The Senate’s enormous infrastructure bill must still make it through the House.

The Senate’s enormous infrastructure bill must still make it through the House.

The fate of the infrastructure bill will be decided by politics as usual, but amped up by the coming fight for control of Congress in the 2022 mid-term elections. 

The Senate managed on Aug. 10 to pass in bipartisan fashion a $1.2 trillion infrastructure bill, the Infrastructure Investment and Jobs Act of 2021. But passing a similar companion bill in the House is looking to be anything but smooth and fast. That’s because the moderate and liberal wings of the Democratic Party are not of the same mind on how and when an infrastructure bill should move forward in the House.  

If House Republicans can maneuver as adroitly as their Senate colleagues did to assure passing a bipartisan bill, then in 2022 they can deflect any charges that they were unwilling to negotiate across the aisle on a bill popular with most Americans by an awesome margin.  

But things get even more complicated when factoring in the internal party politics of House Democrats on the Hill. It’s long been held that massive infrastructure legislation might best pass by rolling over Capitol Hill on two tracks, both of which would end on President Biden’s desk. 

At this point, the status of the two-track strategy is that a straight-up infrastructure bill (covering roads, bridges, broadband internet, etc.) has passed the Senate. That’s one track, and it would be completed by the House essentially rubber-stamping the Senate bill. This is the approach largely favored by moderate Democrats in the House. 

Over on track two, things get Machiavellian. On this track, liberal Democrats in the House are pressing Speaker Nancy Pelosi (D-CA) to move forward on the Senate bill only after both chambers authorize a gigantic budget that would earmark $3.5 trillion to spend on an array of Democrats’ policy goals, including major overhauls to health care, education, immigration, and the tax code. It’s all part of the Biden Administration’s “Build Back Better” initiative.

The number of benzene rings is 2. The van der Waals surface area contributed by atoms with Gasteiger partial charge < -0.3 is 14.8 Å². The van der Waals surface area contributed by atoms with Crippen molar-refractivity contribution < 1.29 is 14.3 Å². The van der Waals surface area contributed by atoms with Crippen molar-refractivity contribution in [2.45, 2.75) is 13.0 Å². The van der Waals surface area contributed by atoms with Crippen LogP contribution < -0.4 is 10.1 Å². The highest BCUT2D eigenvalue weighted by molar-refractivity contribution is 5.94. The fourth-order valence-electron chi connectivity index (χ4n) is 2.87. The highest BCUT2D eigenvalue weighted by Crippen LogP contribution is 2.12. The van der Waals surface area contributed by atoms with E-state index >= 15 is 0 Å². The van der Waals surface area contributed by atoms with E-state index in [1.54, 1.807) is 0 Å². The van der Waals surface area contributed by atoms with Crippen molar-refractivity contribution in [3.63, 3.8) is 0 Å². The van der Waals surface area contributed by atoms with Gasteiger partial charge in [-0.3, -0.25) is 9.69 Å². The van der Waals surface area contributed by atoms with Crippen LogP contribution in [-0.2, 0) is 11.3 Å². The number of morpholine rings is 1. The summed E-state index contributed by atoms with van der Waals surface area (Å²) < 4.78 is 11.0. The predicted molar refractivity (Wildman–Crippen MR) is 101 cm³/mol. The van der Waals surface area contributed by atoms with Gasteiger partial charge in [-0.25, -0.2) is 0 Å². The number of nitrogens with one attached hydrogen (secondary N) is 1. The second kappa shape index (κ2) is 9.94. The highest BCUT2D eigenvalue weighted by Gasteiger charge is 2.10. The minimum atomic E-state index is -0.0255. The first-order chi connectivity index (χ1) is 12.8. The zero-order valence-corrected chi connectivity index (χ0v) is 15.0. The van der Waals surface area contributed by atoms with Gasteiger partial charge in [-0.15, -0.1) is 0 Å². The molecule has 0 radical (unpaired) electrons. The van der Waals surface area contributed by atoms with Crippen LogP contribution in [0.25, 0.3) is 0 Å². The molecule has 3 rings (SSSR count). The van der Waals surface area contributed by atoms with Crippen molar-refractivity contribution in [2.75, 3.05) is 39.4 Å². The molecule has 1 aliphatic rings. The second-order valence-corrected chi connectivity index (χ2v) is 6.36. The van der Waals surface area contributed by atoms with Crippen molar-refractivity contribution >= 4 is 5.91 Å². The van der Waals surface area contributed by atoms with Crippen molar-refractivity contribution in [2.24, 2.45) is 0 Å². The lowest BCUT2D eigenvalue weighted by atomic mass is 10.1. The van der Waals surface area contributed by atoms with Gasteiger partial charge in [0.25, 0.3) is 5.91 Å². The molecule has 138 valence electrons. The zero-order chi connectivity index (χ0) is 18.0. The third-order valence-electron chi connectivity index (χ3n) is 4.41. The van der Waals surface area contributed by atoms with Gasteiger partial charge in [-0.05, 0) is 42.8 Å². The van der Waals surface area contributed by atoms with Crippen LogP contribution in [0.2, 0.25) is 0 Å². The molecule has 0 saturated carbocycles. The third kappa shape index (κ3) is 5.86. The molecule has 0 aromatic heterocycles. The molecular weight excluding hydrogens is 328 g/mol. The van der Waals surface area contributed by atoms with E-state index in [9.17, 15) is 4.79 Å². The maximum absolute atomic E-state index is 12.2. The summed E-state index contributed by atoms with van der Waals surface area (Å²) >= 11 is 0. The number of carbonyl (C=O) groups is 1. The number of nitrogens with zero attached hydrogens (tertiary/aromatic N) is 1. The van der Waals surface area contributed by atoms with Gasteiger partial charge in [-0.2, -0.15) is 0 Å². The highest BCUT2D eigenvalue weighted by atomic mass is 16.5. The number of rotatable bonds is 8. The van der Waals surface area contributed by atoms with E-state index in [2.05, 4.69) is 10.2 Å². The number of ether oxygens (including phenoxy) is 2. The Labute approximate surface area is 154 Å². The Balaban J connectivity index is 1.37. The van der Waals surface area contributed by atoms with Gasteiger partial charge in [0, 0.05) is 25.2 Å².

There is little to no Republican support for this proposed budget. That means it would have to be passed in both chambers by the Democrats using the fast-track tool known as budget reconciliation. The reconciliation process makes certain types of legislation easier to pass, especially in the Senate, where it removes the threat of a filibuster. 

But here’s the rub: Like most House Republicans, moderate Democrats want to get the existing infrastructure bill passed by the House and whisked to the president’s desk as soon as possible. That way they will have a major accomplishment to talk up — the sooner, the better — on the campaign trail back home. 

But liberal Democrats in the House want the reverse. They want the $3.5 billion budget package passed first by both the House and the Senate, because they fear if they don’t strike while this iron is hot, they might not get the chance again. And, yes, they are fine with passing the infrastructure bill, but only after they use it as a leverage to get the big budget bill passed. 

All this is happening only about two weeks before Congress returns from recess to begin debate.  

In an Aug. 15 letter Pelosi addressed to her “Democratic Colleagues,” the speaker states that the goal is “to pass the budget resolution the week of Aug. 23 so that we may pass Democrats’ Build Back Better agenda via [budget] reconciliation as soon as possible… I have requested that the Rules Committee explore the possibility of a rule that advances both the budget resolution and the bipartisan infrastructure package.” 

“Advances both,” yes, but by putting all her fire behind the $3.5 billion measure, Pelosi is pushing infrastructure to the back burner. 

Whether it stays there remains to be seen.

About the author
David Cullen

David Cullen

[Former] Business/Washington Contributing Editor

David Cullen comments on the positive and negative factors impacting trucking – from the latest government regulations and policy initiatives coming out of Washington DC to the array of business and societal pressures that also determine what truck-fleet managers must do to ensure their operations keep on driving ahead.

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